The sensor could be used to help make decisions about structural safety in the wake of earthquakes, explosions or other events.
Engineers use sensors to measure the strain exerted on materials, but a flaw in such sensors is that they can break under stress. However, a sensor that can no longer provide information to users doesn’t necessarily mean that the material they were monitoring has been irreparably harmed.
‘To address this problem, we’ve developed a sensor that automatically repairs itself, in the event that it is broken,’ said Dr Kara Peters, an associate professor of mechanical and aerospace engineering at NC State and co-author of a paper describing the research.
The sensor can reportedly stretch and compress along with the material it monitors. An infrared (IR) light wave runs through the sensor and detects these changes in length, which tells how much strain the material is undergoing.
The sensor contains two glass optical fibres that run through a reservoir filled with ultraviolet (UV)-curable resin. The ends of the glass fibres are aligned with each other, but separated by a small gap. Focused beams of IR and UV light run through one of the fibres. When the tightly focused UV beam hits the resin, the resin hardens, creating a thin polymer filament that connects the glass fibres, creating a closed circuit for the IR light. The rest of the resin in the reservoir remains in liquid form, surrounding the filament.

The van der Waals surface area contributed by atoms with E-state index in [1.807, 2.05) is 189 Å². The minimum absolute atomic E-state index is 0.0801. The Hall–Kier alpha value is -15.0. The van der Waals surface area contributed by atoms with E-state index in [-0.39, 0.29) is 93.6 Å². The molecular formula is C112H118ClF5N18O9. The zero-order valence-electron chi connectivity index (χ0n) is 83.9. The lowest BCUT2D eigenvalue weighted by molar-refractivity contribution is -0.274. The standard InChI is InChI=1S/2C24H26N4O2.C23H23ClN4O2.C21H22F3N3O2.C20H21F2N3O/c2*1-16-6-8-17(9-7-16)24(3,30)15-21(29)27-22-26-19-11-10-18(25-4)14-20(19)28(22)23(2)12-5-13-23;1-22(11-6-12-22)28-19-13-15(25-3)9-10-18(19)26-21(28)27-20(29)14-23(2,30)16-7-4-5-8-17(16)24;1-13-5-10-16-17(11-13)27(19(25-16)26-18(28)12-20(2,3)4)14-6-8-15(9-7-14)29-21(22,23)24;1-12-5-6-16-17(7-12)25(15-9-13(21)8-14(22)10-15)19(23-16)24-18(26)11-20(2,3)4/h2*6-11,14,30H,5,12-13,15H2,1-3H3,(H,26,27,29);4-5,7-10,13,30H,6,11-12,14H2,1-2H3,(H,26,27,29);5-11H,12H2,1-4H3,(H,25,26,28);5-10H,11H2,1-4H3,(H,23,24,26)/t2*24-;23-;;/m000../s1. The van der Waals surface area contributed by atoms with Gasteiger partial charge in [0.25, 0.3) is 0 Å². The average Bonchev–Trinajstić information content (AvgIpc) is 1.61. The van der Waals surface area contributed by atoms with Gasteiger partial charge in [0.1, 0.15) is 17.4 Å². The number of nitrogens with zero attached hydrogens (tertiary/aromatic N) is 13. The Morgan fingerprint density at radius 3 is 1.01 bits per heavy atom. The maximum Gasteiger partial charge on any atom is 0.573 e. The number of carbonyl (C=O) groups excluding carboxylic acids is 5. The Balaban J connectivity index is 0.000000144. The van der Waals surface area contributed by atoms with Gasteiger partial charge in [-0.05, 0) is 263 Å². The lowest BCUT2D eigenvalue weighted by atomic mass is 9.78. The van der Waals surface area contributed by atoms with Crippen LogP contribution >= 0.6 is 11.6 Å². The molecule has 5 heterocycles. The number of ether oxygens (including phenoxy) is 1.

If the polymer filament breaks under stress, more liquid resin moves into the gap, comes into contact with the UV beam and hardens, repairing the sensor automatically.
‘Events that can break a sensor, but don’t break the structure being monitored, are important,’ said Peters. ‘These events could be bird strikes to an aeroplane wing or earthquake damage to a building. Collecting data on what has happened to these structures can help us make informed decisions about what is safe and what is not. But if those sensors are broken, that data isn’t available. Hopefully, this new sensor design will help us collect this sort of data in the future.’
The paper, entitled ‘A self-repairing polymer waveguide sensor’, is published in the June issue of Smart Materials and Structures.